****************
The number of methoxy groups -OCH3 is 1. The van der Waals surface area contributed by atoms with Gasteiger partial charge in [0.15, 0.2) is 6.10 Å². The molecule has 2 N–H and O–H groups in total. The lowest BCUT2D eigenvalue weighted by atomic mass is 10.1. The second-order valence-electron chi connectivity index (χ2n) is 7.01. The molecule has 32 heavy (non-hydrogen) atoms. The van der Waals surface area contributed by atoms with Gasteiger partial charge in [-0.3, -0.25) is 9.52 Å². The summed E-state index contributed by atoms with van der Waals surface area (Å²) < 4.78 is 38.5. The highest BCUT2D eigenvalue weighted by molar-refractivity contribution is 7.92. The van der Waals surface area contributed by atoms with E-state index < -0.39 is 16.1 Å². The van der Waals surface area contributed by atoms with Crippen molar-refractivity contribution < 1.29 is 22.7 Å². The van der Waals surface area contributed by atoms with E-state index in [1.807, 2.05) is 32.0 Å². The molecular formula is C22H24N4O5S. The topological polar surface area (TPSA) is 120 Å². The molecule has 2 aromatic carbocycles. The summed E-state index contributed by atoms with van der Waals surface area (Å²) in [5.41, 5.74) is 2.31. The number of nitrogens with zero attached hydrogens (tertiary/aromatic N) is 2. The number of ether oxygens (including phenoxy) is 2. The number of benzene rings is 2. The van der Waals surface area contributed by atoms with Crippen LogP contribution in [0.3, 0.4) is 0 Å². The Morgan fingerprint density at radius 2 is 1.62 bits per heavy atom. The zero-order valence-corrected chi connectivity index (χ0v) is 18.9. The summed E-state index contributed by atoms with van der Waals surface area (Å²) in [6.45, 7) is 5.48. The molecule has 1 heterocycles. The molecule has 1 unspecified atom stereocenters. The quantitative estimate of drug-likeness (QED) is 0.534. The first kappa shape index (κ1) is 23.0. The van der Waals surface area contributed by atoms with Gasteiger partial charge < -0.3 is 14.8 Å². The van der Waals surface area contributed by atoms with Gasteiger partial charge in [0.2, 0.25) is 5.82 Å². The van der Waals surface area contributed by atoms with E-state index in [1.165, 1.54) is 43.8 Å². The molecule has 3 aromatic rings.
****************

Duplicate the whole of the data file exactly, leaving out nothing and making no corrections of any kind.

The number of methoxy groups -OCH3 is 1. The van der Waals surface area contributed by atoms with Gasteiger partial charge in [0.15, 0.2) is 6.10 Å². The molecule has 2 N–H and O–H groups in total. The lowest BCUT2D eigenvalue weighted by atomic mass is 10.1. The second-order valence-electron chi connectivity index (χ2n) is 7.01. The molecule has 32 heavy (non-hydrogen) atoms. The van der Waals surface area contributed by atoms with Gasteiger partial charge in [-0.3, -0.25) is 9.52 Å². The summed E-state index contributed by atoms with van der Waals surface area (Å²) < 4.78 is 38.5. The highest BCUT2D eigenvalue weighted by molar-refractivity contribution is 7.92. The van der Waals surface area contributed by atoms with E-state index < -0.39 is 16.1 Å². The van der Waals surface area contributed by atoms with Crippen molar-refractivity contribution < 1.29 is 22.7 Å². The van der Waals surface area contributed by atoms with E-state index in [1.807, 2.05) is 32.0 Å². The molecular formula is C22H24N4O5S. The topological polar surface area (TPSA) is 120 Å². The molecule has 2 aromatic carbocycles. The summed E-state index contributed by atoms with van der Waals surface area (Å²) in [5.41, 5.74) is 2.31. The number of nitrogens with zero attached hydrogens (tertiary/aromatic N) is 2. The number of ether oxygens (including phenoxy) is 2. The number of benzene rings is 2. The van der Waals surface area contributed by atoms with Crippen LogP contribution in [0.3, 0.4) is 0 Å². The Morgan fingerprint density at radius 2 is 1.62 bits per heavy atom. The zero-order valence-corrected chi connectivity index (χ0v) is 18.9. The summed E-state index contributed by atoms with van der Waals surface area (Å²) in [6.45, 7) is 5.48. The molecule has 1 heterocycles. The molecule has 1 unspecified atom stereocenters. The quantitative estimate of drug-likeness (QED) is 0.534. The first kappa shape index (κ1) is 23.0. The van der Waals surface area contributed by atoms with Gasteiger partial charge < -0.3 is 14.8 Å². The van der Waals surface area contributed by atoms with Gasteiger partial charge in [0.2, 0.25) is 5.82 Å². The van der Waals surface area contributed by atoms with E-state index in [1.165, 1.54) is 43.8 Å². The molecule has 3 aromatic rings.